5:09 pm on June 24, 2005 (gmt 0)

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I hate to say it, but I think you should give the customer a refund and take the item to be dry-cleaned - and then if you can't sell it through your site again, sell it on eBay.

If you send the jacket back to the customer, they'll probably keep it and charge back the purchase (which would cost you the sale, the item, and an extra $15 - $25 depending on your merchant provider's chargeback fee).

The credit card company will always side with their customer and leave the merchant hanging. Be glad you got the merchandise back, most sellers aren't that fortunate.

:: EDIT ::
Just realized that you have already sent it back ... I hope your customer accepts your terms and doesn't charge back, but if they do there won't be much you can do about it.

5:18 pm on June 24, 2005 (gmt 0)

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I am figuring someone who has not answered any emails, sent the jacket back 4 weeks after purchase, and sent back in poor condition doesnt have the time, or brains to do a charge back.
5:46 pm on June 24, 2005 (gmt 0)

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I would see what some of your bigger competitors return policies are. Or a bigger company that sells similar products. If you have bad policies, the more orders you take per day/week, the more problems you are going to encounter and time you are going to waste. For the next time, you could just refuse any package that does not have the RA number on the package.
6:27 pm on June 24, 2005 (gmt 0)

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This is actually the first bad experience with a return, only been open 3 months, but about 400 sales with about 40 returns....so it has not been a recurring problem. Other sites say no returns without an RA, I have been taking them in. Other sites have less of a grace period than me, others more. Honestly, I would not have cared about the late return, but the smoke smell pissed me off.
9:18 pm on June 24, 2005 (gmt 0)

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10% is a REALLY high returns rate, Maybe you need to look closer at how your items are being presented to buyers so that they know exactly what they are getting. And do not get confused by color or sizing options.

Is 10% high for clothing? Seem so. We sell some other items with many options and have return rates under 1%.

6:48 pm on July 1, 2005 (gmt 0)

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It is impossible to avoid situations like this. What we did was instate a 20% restocking plus actual outbound shipping cost (since we have free shipping on everything). Normally if a customer goes through the proceedures and is polite we will knock the restocking fee down depending on what they are returning and the condition it arrives in.

If a customer sends something back that isn't in new condition and has not obtained and RGA, we decide if we will be able to resell the item in it's current condition, if not it is sent back with a note in the box. If it is resellable, we charge the full restocking fee and issue credit.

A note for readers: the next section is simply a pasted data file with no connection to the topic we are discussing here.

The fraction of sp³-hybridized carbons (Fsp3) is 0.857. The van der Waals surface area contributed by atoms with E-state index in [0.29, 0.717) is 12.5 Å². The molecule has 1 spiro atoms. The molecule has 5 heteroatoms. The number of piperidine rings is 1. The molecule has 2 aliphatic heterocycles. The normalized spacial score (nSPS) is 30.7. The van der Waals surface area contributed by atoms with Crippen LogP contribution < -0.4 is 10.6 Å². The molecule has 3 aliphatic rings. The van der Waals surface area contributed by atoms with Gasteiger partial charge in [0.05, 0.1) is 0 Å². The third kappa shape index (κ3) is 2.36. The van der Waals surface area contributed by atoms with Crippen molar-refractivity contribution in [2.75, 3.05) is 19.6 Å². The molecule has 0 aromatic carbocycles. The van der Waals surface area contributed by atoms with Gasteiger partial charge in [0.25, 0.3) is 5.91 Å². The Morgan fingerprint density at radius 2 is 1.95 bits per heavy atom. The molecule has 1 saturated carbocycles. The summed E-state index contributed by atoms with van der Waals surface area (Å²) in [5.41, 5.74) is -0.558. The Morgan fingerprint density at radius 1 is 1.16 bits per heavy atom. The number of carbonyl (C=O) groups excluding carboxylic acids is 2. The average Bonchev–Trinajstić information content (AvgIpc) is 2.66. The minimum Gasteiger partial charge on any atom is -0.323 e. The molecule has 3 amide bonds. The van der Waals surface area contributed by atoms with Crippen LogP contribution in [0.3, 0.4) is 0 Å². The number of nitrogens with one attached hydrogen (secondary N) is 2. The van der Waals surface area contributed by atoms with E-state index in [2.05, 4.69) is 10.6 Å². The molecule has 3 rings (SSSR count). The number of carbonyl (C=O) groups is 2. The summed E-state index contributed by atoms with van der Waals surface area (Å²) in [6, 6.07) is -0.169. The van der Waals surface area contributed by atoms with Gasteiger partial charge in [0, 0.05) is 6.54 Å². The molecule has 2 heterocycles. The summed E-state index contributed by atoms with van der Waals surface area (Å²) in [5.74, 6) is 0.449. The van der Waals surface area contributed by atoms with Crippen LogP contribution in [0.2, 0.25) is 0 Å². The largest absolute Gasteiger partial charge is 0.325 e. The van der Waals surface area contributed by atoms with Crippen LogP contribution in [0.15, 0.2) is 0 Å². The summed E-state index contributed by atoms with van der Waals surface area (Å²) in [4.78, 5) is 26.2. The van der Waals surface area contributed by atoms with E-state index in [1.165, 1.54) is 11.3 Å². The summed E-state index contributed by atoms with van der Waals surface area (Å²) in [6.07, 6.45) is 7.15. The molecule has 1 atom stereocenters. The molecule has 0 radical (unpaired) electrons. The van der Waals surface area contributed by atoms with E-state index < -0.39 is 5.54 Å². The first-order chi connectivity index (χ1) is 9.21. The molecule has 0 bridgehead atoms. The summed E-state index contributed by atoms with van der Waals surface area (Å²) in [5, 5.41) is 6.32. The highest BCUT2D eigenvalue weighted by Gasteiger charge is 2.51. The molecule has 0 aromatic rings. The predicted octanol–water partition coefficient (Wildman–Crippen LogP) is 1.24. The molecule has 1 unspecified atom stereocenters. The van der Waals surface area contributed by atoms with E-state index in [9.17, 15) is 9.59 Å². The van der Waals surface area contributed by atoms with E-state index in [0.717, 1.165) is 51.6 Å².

So far we haven't had to send many items back to the customer, and haven't had any chargebacks spawning from this policy. We ALWAYS send back unacceptable returns UPS adult signature required.

Of course, we do get the occasional customer who issues a chargeback at their bank on the way to the post office to send somthing back parcel post.

8:54 am on July 2, 2005 (gmt 0)

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I am afraid they will do a chargeback on me, can they? anyone have other solutions for this IDIOT customer?

if they do a chargeback and it goes through, make them pay another way - remember credit cards are just a payment method and charging back means they haven't paid for the goods (and have created other costs to you) - if necessary, take them to court

even better would be to save yourself the grief and write it off and never let them buy from you again

9:01 pm on July 2, 2005 (gmt 0)

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I can sympathize with your problem because I also sell high end clothing and after an experience similar to yours we posted a returns policy requiring the item to be returned "in arrival condition" within 10 days of receipt. We also send a returns slip along with all merchandise sold giving our returns policy. (We sold the returned and unsalable item elsewhere and lost money on it, too).

Good will only extends so far. Since you sent the jacket back and haven't heard anything, you're probably okay. But do be aware that regardless of your stated returns policy, most credit card companies will not back you in a refund dispute because you have a "card not present" transaction.

6:56 pm on July 11, 2005 (gmt 0)

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>they do a chargeback and it goes through, make them
>pay another way - remember credit cards are just a
>payment method and charging back means they haven't
>paid for the goods (and have created other costs to >you) - if necessary, take them to court

Then the customer allegs he hasn't placed the order. Of course this depends on prior (provable) correspondence. But there's not much you can do.

5:19 pm on July 15, 2005 (gmt 0)

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>>Then the customer allegs he hasn't placed the order.
>>Of course this depends on prior (provable)
>>correspondence.

not really. if you have a sensible e-commerce policy, then you'll only ship to the cardholder's address so *prior* correspondence isn't required

6:20 pm on July 15, 2005 (gmt 0)

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I know the situation has been resolved, but for future problems, have you considered doing a store credit?

Since the item was past its return date, you could offer issue them a store credit for the item. You have a pretty good chance that they will not use the credit (especially if you send the credit by mail) and you still keep the good will of the customer.

Even if they do use the credit, they have to spend the money with you rather than taking it elsewhere.

You can even (to make it even less likly they will use the credit) send an email explaining the situation and that they can either take the store credit or your can send the item back to them. Again, you don't come out the bad guy, you did offer them something and they may just voluntarily request the item is retruned to them rather than take the store credit.